‘WE NEED MORE ANSWERS ON FERRY CASE’ – VICTIM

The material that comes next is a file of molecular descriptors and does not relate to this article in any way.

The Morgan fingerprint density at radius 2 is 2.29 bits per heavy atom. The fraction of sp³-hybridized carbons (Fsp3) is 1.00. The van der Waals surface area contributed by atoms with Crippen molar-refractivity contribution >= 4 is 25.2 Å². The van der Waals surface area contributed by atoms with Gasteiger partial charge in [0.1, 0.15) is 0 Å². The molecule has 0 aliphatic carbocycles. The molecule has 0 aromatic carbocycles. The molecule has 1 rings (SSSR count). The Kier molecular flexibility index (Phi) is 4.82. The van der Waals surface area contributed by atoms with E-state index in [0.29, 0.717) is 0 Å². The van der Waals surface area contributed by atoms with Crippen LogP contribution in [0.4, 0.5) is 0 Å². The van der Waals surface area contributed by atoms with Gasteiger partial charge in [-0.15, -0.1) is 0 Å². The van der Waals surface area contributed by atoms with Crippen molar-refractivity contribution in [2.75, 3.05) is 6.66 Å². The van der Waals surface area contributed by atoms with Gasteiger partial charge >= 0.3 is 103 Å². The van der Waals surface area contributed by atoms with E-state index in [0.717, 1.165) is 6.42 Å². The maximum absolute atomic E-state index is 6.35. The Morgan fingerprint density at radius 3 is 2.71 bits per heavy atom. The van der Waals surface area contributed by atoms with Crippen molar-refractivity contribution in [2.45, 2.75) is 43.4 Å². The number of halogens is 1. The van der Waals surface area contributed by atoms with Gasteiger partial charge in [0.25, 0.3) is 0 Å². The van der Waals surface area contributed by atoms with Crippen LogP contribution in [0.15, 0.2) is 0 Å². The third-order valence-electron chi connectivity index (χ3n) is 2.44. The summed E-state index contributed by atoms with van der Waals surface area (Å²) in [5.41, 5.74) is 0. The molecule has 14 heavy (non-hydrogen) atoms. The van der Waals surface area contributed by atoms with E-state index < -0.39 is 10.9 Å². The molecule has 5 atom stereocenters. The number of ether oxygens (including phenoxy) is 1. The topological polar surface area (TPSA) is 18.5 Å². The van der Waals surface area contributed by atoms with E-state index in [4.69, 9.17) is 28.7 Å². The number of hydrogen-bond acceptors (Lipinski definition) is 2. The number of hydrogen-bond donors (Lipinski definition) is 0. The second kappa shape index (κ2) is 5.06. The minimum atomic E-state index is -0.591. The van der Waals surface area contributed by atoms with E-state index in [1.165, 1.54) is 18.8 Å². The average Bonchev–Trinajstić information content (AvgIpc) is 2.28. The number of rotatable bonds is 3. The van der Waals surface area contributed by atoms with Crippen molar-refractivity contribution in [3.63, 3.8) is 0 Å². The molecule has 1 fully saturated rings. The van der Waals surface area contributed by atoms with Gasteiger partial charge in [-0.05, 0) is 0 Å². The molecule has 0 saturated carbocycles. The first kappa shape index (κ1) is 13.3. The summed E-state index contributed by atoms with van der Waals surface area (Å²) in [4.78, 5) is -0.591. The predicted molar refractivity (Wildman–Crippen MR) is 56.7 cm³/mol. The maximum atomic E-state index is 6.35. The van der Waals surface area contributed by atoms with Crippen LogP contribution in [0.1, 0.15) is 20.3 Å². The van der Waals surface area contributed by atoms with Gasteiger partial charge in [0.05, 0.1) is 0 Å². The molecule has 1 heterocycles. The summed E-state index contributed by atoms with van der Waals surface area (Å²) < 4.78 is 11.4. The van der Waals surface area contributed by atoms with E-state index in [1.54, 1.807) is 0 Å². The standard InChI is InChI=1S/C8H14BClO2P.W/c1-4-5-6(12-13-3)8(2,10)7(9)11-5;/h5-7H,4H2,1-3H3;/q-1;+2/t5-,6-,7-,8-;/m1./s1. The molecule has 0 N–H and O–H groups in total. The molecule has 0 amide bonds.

first_imgDonal O LoinsighTHE victims of paedophile school caretaker Micheal Ferry say they’ve been left with too many unanswered questions following the publication of a HSE investigation into the scandal.Yesterday morning we revealed how social workers failed to properly investigate Ferry after his conviction in 2002 for the abuse of a boy at Ardscoil Mhuire in Gaoth Dobhair. As a result, and as a result of many failure elsewhere, Ferry went on to abuse more boys on the premises until he was arrested there EIGHT YEARS LATER. Victims say they are deeply unhappy and disturbed that no-one at Colaiste  Cholmcille has been held accountable whatsoever for their actions  – and inactions – during the scandal.The DPP says they did nothing wrong and will not face any criminal prosecution whatsoever. The directors have consistently denied any wrongdoing, insist Ferry was not ’employed’ there.One of those directors – Donal O Loinsigh – was in court in October 2002 when Ferry pleaded guilty to sickening attacks on a young boy. Mr O Loinsigh heard a judge put Ferry on the sex offenders register for SEVEN years.Mr O Loinsigh would have been familiar with child protection issues having worked as a teacher for many years in Terenure, Dublin.Yet Colaiste Cholmcille continued to pay Michael Ferry as caretaker of their Ardscoil Mhuire premises.“How can the directors say he wasn’t working there when Mickey Ferry was arrested on the grounds of the college in 2010,” asked Derek Mulligan, the young Gaoth Dobhair man who has bravely spoken out on the affair since Ferry was jailed in 2011 for 14 years for abusing him and three other boys.“It was known locally he was working there. The HSE now says they shouldn’t have taken the word of the directors and acted appropriately.“Why weren’t the victims interviewed by gardai in relation to their DPP investigation? I wasn’t and I know others weren’t either? I’d like to get some clarification on that..“On reading the findings of the HSE report I find it incredible that the DPP found no grounds to prosecute the directors. Why aren’t we getting the promised Garda report that alan shatter promised us in 2012?“We are now taking legal advice on how we deal with the DPP decision. We will have to take Ireland to the European Court of Human Rights now because it looks like there is no justice in this country.”Michael Ferry was seen with young college students in Dunlewey in April 2006. The person who saw him is the sister of the first victim (in the 2002 case). She made a formal complaint to Gardai. The HSE has no record of this complaint. Gardai did call a college director to once again warn that Ferry was a paedophile.At this time Michael Ferry was continuing to abuse children in both Dunlewey and in Gaoth Dobhair.“We want answers,” said Derek Mulligan.“We are going to get them.”‘WE NEED MORE ANSWERS ON FERRY CASE’ – VICTIM was last modified: April 4th, 2014 by John2Share this:Click to share on Facebook (Opens in new window)Click to share on Twitter (Opens in new window)Click to share on LinkedIn (Opens in new window)Click to share on Reddit (Opens in new window)Click to share on Pocket (Opens in new window)Click to share on Telegram (Opens in new window)Click to share on WhatsApp (Opens in new window)Click to share on Skype (Opens in new window)Click to print (Opens in new window) Tags:abuse inquiryderek mulliganDonal O LoinsighHSEMichael Ferrypaedophilevictimlast_img read more